Despite limitations in the science of TBI and its relationship to sleep and psychiatric and cognitive functioning, ultimately the overarching implications of this report (and other published work) underscore the need for clinical interventions in this patient population. From a clinical perspective, recognition of sleep disturbance as an independent, treatable problem may allow for more rapid intervention with behavioral and/or pharmacological approaches that may reduce patient symptomatology following brain injury. In addition to ameliorating sleep complaints, sleep interventions may also have indirect beneficial effects on many of the other post-concussive psychiatric symptoms, thereby leading to enhanced recovery outcomes. Clinical interventional work with TBI patients may also inform current treatment options (e.g., Cognitive Behavioral Therapy for Insomnia [CBT-I]) within this particular patient population, leading to modifications that might improve treatment effectiveness (e.g., adding CBT-I to other empirically supported interventions as a means of improving treatment outcomes).
In summary, Veterans with a history of mild to moderate TBI in this investigation had high rates of sleep disruption following their brain injuries. Sleep problems appeared to be most strongly associated with mood disturbance, and to a lesser extent, PTSD, post-concussive symptoms, and cognitive functioning. Potential limitations to these findings include use of an archival clinical data set and the select nature of the clinical sample studied in this investigation. Additionally, our participants did not have objective sleep data. Future studies should aim to correct these limitations by utilizing a more diverse population of TBI patients and incorporating multiple objective measures of sleep (e.g., actigraphy, polysomnograhpy, and sleep diaries), psychological and daytime functioning, and quality of life, as these issues appear to be prominent concerns in this population. As well, implementation of longitudinal studies may help better determine the causal relationships between TBI and sleep disturbance in this patient population. As noted in published comments [31,32] there is a growing appreciation of the high prevalence of sleep problems in this population and a clear need for a better understanding of the ramifications of sleep disturbance on daily functioning and recovery as well as the potential benefits of treating sleep disturbance in these individuals. Therefore, future investigations should consider incorporating sleep interventions with concurrent assessment of the effects of treatment on overall functioning.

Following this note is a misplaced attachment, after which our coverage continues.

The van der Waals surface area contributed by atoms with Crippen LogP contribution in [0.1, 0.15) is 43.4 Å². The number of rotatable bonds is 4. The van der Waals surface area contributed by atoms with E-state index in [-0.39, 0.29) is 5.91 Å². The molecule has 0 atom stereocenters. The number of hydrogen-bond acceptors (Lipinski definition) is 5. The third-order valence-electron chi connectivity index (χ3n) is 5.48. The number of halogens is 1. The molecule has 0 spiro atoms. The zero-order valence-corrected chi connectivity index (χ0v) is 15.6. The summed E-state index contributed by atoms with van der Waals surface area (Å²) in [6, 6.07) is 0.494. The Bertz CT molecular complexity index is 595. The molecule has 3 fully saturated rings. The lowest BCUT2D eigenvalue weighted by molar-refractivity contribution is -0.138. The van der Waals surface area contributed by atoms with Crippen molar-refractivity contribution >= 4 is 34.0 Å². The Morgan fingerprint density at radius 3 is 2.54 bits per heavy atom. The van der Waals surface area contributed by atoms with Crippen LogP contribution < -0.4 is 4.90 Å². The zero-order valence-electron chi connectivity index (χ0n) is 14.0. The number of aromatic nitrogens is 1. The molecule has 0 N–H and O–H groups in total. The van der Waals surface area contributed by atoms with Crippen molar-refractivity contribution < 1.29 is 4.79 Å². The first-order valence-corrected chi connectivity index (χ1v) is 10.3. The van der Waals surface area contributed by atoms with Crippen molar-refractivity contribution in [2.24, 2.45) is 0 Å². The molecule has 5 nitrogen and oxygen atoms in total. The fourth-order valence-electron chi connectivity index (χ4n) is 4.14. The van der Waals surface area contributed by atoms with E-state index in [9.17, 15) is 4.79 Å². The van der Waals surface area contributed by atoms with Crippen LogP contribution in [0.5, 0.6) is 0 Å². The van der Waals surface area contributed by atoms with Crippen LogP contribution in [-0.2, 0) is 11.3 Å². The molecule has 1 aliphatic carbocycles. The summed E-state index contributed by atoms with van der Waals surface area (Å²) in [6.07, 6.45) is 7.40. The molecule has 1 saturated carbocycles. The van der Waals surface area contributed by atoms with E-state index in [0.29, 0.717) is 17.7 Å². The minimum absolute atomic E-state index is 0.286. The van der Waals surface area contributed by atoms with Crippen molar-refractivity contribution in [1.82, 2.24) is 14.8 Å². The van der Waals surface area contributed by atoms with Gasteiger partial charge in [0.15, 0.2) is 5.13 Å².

References

  1. Gondusky JS, Reiter MP (2005) Protecting military convoys in Iraq: an examination of battle injuries sustained by a mechanized battalion during Operation Iraqi Freedom II. Mil Med 170: 546-549.

  2. Tanielian T, Jaycox LH (2008) Invisible Wounds of War: Psychological and Cognitive Injuries, Their Consequences, and Services to Assist Recovery. RAND Corporation, Santa Monica, CA.

  3. Lew HL, Otis JD, Tun C, Kerns RD, Clark ME, et al. (2009) Prevalence of chronic pain, posttraumatic stress disorder, and persistent postconcussive symptoms in OIF/OEF veterans: polytrauma clinical triad. J Rehabil Res Dev46:697-702.

  4. Ouellet MC, Savard J, Morin CM (2004) Insomnia following traumatic brain injury: a review. Neurorehabil Neural Repair 18: 187-198.

  5. Castriotta RJ, Murthy JN (2011) Sleep disorders in patients with traumatic brain injury: a review. CNS Drugs 25: 175-185.

  6. Mathias JL, Alvaro PK (2012) Prevalence of sleep disturbances, disorders, and problems following traumatic brain injury: a meta-analysis. Sleep Med 13: 898-905.

  7. Capaldi VF 2nd, Guerrero ML, Killgore WD (2011) Sleep disruptions among returning combat veterans from Iraq and Afghanistan. Mil Med 176: 879-888.

  8. Lew HL, Pogoda TK, Hsu PT, Cohen S, Amick MM, et al. (2010) Impact of the "polytrauma clinical triad" on sleep disturbance in a department of veterans affairs outpatient rehabilitation setting. Am J Phys Med Rehabil89:437-45.

  9. Mahmood O, Rapport LJ, Hanks RA, Fichtenberg NL (2004) Neuropsychological performance and sleep disturbance following traumatic brain injury. J Head Trauma Rehabil 19: 378-390.

  10. Pillar G, Averbooch E, Katz N, Peled N, Kaufman Y, et al. (2003) Prevalence and risk of sleep disturbances in adolescents after minor head injury. Pediatr Neurol 29: 131-135.